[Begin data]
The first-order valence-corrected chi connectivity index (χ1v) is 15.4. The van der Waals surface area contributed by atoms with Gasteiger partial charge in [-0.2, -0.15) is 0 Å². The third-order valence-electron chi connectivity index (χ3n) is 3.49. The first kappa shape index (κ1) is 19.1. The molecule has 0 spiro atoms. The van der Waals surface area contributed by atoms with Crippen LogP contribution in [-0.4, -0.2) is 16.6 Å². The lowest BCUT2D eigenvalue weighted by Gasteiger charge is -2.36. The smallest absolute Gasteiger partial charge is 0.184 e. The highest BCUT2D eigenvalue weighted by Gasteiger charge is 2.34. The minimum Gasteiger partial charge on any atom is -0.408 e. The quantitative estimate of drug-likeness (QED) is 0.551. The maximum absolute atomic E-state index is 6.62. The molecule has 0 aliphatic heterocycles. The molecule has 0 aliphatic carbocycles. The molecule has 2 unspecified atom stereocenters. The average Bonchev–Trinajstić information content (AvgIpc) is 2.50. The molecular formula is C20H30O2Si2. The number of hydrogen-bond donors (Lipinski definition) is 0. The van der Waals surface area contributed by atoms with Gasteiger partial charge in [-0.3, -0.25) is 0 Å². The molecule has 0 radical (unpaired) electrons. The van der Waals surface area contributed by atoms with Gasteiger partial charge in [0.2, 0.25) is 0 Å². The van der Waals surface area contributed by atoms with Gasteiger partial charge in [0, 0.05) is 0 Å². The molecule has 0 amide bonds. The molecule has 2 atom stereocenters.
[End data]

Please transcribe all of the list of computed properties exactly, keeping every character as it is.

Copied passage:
The first-order valence-corrected chi connectivity index (χ1v) is 15.4. The van der Waals surface area contributed by atoms with Gasteiger partial charge in [-0.2, -0.15) is 0 Å². The third-order valence-electron chi connectivity index (χ3n) is 3.49. The first kappa shape index (κ1) is 19.1. The molecule has 0 spiro atoms. The van der Waals surface area contributed by atoms with Crippen LogP contribution in [-0.4, -0.2) is 16.6 Å². The lowest BCUT2D eigenvalue weighted by Gasteiger charge is -2.36. The smallest absolute Gasteiger partial charge is 0.184 e. The highest BCUT2D eigenvalue weighted by Gasteiger charge is 2.34. The minimum Gasteiger partial charge on any atom is -0.408 e. The quantitative estimate of drug-likeness (QED) is 0.551. The maximum absolute atomic E-state index is 6.62. The molecule has 0 aliphatic heterocycles. The molecule has 0 aliphatic carbocycles. The molecule has 2 unspecified atom stereocenters. The average Bonchev–Trinajstić information content (AvgIpc) is 2.50. The molecular formula is C20H30O2Si2. The number of hydrogen-bond donors (Lipinski definition) is 0. The van der Waals surface area contributed by atoms with Gasteiger partial charge in [-0.3, -0.25) is 0 Å². The molecule has 0 radical (unpaired) electrons. The van der Waals surface area contributed by atoms with Gasteiger partial charge in [0.2, 0.25) is 0 Å². The van der Waals surface area contributed by atoms with Gasteiger partial charge in [0, 0.05) is 0 Å². The molecule has 0 amide bonds. The molecule has 2 atom stereocenters.